Health and Development at Age 19–24 Months of 19 Children Who Were Born with Microcephaly and Laboratory Evidence of Congenital Zika Virus Infection During the 2015 Zika Virus Outbreak — Brazil, 2017 | CDC Morbidity and Mortality Weekly Report

Dec. 15, 2017 - ORISE Fellow Ashley Satterfield-Nash recently co-authored a study that discovered congenital Zika virus infection has been linked to increased rates of microcephaly and a unique pattern of birth defects among infants. Although children with microcephaly and laboratory evidence of Zika virus infection have been described in early infancy, the subsequent health and development in young children have not been well characterized, constraining planning for the care of these children.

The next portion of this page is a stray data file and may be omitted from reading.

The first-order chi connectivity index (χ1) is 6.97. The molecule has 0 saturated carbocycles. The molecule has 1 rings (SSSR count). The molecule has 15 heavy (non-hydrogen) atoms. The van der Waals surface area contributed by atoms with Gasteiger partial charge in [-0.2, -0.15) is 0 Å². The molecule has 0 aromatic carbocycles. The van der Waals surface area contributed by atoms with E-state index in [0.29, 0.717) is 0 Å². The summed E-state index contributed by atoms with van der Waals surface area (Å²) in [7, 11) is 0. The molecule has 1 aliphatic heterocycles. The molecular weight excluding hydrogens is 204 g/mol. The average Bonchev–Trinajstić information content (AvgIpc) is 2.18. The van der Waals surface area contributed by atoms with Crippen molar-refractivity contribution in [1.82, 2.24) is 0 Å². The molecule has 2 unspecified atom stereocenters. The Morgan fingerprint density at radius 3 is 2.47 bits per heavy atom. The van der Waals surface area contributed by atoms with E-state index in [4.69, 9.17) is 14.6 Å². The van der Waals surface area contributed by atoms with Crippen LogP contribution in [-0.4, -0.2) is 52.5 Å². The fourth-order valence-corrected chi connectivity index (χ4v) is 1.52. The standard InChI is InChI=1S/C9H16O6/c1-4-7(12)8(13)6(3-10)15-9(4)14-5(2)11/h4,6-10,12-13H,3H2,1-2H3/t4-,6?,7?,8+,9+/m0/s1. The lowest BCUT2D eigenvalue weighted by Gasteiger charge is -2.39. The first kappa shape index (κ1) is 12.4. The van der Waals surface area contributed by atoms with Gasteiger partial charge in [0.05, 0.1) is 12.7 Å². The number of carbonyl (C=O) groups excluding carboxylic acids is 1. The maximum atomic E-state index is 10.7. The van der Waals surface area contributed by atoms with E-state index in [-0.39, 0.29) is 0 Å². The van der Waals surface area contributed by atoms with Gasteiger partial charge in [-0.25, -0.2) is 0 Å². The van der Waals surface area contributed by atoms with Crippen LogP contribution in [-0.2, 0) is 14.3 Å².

NMRC Researcher Ties for First at the Armed Forces Open Chess Championship | Navy.mil

Nov. 16, 2017 - A Naval Medical Research Center (NMRC) scientist tied for first at the Armed Forces Open (AFO) chess championship. Lt. Chaselynn Watters began conducting military research in 2013 as an ORISE postdoctoral research fellow at the Naval Medical Research Unit - San Antonio. He later joined the Navy in 2015, and now continues to bring his insight, experience and research skills to NMRC. 

A metabolic pathway that feeds liver cancer | Health Medicine Network

Aug. 10, 2017 - A little-studied gene may explain how some liver cancer cells obtain the nutrition they need to proliferate, according to new research from the University of Maryland. The results of this research will be published as an Editors’ Pick in the Aug. 18 issue of the Journal of Biological ChemistryThe study was funded by the National Institutes of Health and the Oak Ridge Institute for Science and Education.